Indeed, many see the country as a tax haven—the use of which, says President Obama, helps "ship our jobs overseas." The Rolling Stones, a billion dollar rock band, have long kept their large amounts of money in the country, due to Holland's exceptionally low rates of taxation on royalties. According to British press accounts, the band has paid a paltry $7.2 million in taxes on earnings of $450 million, which, The New York Times calculates, is "a tax rate of about 1.5 percent, well below the British rate of 40 percent." When Ireland killed the "artist tax exemption," the band U2, despite its consistent agitation for taxpayer-funded aid to Africa, followed the Stones' lead and set up shop with the very same Dutch tax shelter specialists.

Despite budget shortfalls, the Netherlands doesn't seem interested in returning to its 1970s model of confiscatory rates of taxation. When their economy stagnated, the government quickly moved to slash the corporate tax rate from 35 percent to 25.5 percent. (In the United States, it's roughly 40 percent) A recent proposal by the right-leaning government of Jan Peter Balkenende would lower inheritance tax rates from 27 percent to 20 percent for family members, and from 68 percent to 40 percent for non-family members. And with government coffers thinning and an aging population, a recent piece of legislation would push the retirement age from 65 to 67.

Like most acolytes of the European social model, Shorto also focuses on the wonders of the Dutch system of universal health care, while neglecting to mention that in 2006 the government undertook a series of market-based reforms in an effort to save what was once a sclerotic and expensive system.

According to a 2007 World Health Organization report on the 2006 overhaul, the previous system of government mandates suffered from "a high level of government interference (supply side control) leading to inefficiencies and [the] hindering [of] innovation." As Swedish economist Johnny Munkhammar argues, the new system, which allows patients to shop for the best rates amongst private insurance companies, "provides a blueprint for successful, market-oriented healthcare reform."

But still, the system suffers from significant cost shortfalls. Last month, Radio Netherlands reported that, "To make the necessary savings, between 13,000 and 20,000 jobs in the healthcare sector would have to be cut—the equivalent of closing down between eight and 12 hospitals—by 2014." Health Minister Ab Klink, De Telegraaf reports, is "considering introducing a charge to people who visit hospital Accident and Emergency departments without a doctor's referral" to plug holes in the health budget.

While the Netherlands has introduced significant tax reform and market-oriented health care reform, the OECD nevertheless warns that the "economy is now facing labour shortages, related to the greying of the population and the continued weak labour market participation of several groups."

Still, Shorto isn't wrong. There are indeed lessons to be learned from countries like the Netherlands. Which means that supporters of the "European model" must acknowledge that most of these successes—as is the case in many other European countries—are the result of a significant overhaul of base social democratic assumptions about government control of labor markets and health care systems. In other words, as the U.S. moves towards them, they continue to move towards us.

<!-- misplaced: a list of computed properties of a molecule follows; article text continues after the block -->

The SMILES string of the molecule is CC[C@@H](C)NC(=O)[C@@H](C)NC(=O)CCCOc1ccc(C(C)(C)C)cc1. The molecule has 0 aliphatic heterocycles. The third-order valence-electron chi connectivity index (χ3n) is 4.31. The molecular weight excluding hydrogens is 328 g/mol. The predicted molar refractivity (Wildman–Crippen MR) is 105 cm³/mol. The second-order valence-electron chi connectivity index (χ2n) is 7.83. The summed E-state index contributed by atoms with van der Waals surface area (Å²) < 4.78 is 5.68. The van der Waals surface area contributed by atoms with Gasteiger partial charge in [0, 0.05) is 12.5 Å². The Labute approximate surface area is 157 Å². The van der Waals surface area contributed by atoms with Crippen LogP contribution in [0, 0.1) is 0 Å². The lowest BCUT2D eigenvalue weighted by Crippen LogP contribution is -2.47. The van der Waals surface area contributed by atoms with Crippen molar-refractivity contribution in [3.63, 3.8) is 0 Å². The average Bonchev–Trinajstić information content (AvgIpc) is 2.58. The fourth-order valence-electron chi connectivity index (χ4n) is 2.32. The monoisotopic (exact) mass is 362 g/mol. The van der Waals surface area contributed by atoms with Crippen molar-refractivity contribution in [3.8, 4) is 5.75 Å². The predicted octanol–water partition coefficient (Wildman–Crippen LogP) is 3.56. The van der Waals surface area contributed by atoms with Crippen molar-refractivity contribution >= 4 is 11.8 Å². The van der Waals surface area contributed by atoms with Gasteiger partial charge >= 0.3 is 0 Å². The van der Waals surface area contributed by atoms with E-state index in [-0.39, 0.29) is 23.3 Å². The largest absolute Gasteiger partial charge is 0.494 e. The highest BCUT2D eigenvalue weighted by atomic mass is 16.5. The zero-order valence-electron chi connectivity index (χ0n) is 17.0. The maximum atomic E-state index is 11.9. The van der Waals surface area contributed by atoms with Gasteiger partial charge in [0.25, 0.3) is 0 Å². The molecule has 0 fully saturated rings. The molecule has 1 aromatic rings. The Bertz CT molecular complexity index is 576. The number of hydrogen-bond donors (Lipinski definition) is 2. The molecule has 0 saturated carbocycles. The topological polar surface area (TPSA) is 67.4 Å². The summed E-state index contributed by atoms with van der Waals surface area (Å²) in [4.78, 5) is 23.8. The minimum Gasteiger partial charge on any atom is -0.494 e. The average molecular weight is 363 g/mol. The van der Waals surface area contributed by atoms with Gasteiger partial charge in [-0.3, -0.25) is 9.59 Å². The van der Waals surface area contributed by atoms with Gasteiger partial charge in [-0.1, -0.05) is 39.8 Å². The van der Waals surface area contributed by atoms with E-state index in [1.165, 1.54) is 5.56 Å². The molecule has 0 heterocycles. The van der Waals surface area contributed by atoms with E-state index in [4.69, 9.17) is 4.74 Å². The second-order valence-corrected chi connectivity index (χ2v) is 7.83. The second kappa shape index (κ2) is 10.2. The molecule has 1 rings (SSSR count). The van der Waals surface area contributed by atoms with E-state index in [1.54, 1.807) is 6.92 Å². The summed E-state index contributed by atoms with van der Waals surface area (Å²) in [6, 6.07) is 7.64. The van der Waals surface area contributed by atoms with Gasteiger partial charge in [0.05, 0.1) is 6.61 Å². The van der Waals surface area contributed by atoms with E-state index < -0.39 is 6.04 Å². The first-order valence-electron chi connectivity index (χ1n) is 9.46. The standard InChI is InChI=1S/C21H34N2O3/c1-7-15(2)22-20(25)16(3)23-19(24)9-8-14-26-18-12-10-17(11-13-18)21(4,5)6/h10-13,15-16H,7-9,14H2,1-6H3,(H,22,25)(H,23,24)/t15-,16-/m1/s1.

One final thought for Shorto's readers: Netherlands' current prime minister, Jan Peter Balkenende, was elected on a platform of "Mee doen, Meer Werk, Minder Regels." Translation: Participation, more employment, less regulation.

Michael Moynihan is a senior editor at Reason magazine.

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  1. “Thriving Norway Provides an Economics Lesson.”

    Yes, and that lesson is Drill for some Overshore Oil, Baby!

  2. Great piece. The Dutch “gov’t portion of GDP” number are very interesting.

    I wonder how much of that is because large sectors of the underground ecomomy have been legitimized?

  3. Denmark is another example. In all my travels and work there, two things became clear:

    1) There are no really poor people and no really rich people in Denmark.

    2) Every Dane who makes any real money (outside the two families who own Maersk and Lego) lives in Switzerland or Luxembourg.

  4. My office is co-located in a Norwegian company’s headquarters. I’ve heard enough about that country to know it’s hardly a utopia. Yes, they have pre-cradle to grave welfare just for being alive. But they also have the highest prices of food in Europe. A beer is $15. And not a good beer either, that’s $15 for a generic pilsener indistinguishable from the other generic pilsener’s of Scandanavia. But that’s okay to the Norwegians in the office (who have voluntarily left their nation to live in horrible capitalistic US) because “you have more money to spend because you don’t have to buy health insurance or save for retirement!”

  5. Please, no more stringing the three words “in these times”. I’ve had enough, and take this as notice!

  6. Disclosure, my last marketing letter started out with “In these uncertain times”. Then I realized the error of my ways and began my new letter with “aren’t you sick of those ‘in these times’ sales leads?